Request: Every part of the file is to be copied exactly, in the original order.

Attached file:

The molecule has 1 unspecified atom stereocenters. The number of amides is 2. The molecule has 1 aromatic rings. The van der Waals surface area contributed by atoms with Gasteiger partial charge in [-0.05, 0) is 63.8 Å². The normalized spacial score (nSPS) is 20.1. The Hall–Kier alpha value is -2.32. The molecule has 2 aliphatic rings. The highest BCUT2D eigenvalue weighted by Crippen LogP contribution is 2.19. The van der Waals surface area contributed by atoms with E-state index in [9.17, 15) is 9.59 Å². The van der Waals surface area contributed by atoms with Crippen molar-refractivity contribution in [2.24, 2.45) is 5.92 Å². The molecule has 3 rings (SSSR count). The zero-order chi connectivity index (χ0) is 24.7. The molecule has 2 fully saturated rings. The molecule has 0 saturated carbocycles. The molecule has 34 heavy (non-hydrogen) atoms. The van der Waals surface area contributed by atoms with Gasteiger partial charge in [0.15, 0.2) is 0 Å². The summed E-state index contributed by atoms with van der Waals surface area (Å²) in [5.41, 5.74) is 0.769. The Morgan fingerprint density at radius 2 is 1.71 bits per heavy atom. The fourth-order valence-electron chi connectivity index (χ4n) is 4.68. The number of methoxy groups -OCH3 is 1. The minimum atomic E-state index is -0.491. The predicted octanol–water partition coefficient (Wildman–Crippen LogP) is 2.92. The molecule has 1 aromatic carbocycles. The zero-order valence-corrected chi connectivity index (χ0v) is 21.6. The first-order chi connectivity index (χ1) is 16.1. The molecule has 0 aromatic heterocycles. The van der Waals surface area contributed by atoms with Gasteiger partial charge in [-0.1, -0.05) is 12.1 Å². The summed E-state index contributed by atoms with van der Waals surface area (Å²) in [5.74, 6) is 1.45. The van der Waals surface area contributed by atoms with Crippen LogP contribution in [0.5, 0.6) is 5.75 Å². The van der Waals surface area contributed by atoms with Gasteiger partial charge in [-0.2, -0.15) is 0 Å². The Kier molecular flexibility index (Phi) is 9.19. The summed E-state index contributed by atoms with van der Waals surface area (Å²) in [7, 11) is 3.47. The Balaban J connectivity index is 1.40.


The molecule has 1 unspecified atom stereocenters. The number of amides is 2. The molecule has 1 aromatic rings. The van der Waals surface area contributed by atoms with Gasteiger partial charge in [-0.05, 0) is 63.8 Å². The normalized spacial score (nSPS) is 20.1. The Hall–Kier alpha value is -2.32. The molecule has 2 aliphatic rings. The highest BCUT2D eigenvalue weighted by Crippen LogP contribution is 2.19. The van der Waals surface area contributed by atoms with E-state index in [9.17, 15) is 9.59 Å². The van der Waals surface area contributed by atoms with Crippen molar-refractivity contribution in [2.24, 2.45) is 5.92 Å². The molecule has 3 rings (SSSR count). The zero-order chi connectivity index (χ0) is 24.7. The molecule has 2 fully saturated rings. The molecule has 0 saturated carbocycles. The molecule has 34 heavy (non-hydrogen) atoms. The van der Waals surface area contributed by atoms with Gasteiger partial charge in [0.15, 0.2) is 0 Å². The summed E-state index contributed by atoms with van der Waals surface area (Å²) in [5.41, 5.74) is 0.769. The Morgan fingerprint density at radius 2 is 1.71 bits per heavy atom. The fourth-order valence-electron chi connectivity index (χ4n) is 4.68. The number of methoxy groups -OCH3 is 1. The minimum atomic E-state index is -0.491. The predicted octanol–water partition coefficient (Wildman–Crippen LogP) is 2.92. The molecule has 1 aromatic carbocycles. The zero-order valence-corrected chi connectivity index (χ0v) is 21.6. The first-order chi connectivity index (χ1) is 16.1. The molecule has 0 aromatic heterocycles. The van der Waals surface area contributed by atoms with Gasteiger partial charge in [-0.1, -0.05) is 12.1 Å². The summed E-state index contributed by atoms with van der Waals surface area (Å²) in [5.74, 6) is 1.45. The van der Waals surface area contributed by atoms with Crippen LogP contribution in [0.5, 0.6) is 5.75 Å². The van der Waals surface area contributed by atoms with Gasteiger partial charge in [-0.2, -0.15) is 0 Å². The Kier molecular flexibility index (Phi) is 9.19. The summed E-state index contributed by atoms with van der Waals surface area (Å²) in [7, 11) is 3.47. The Balaban J connectivity index is 1.40.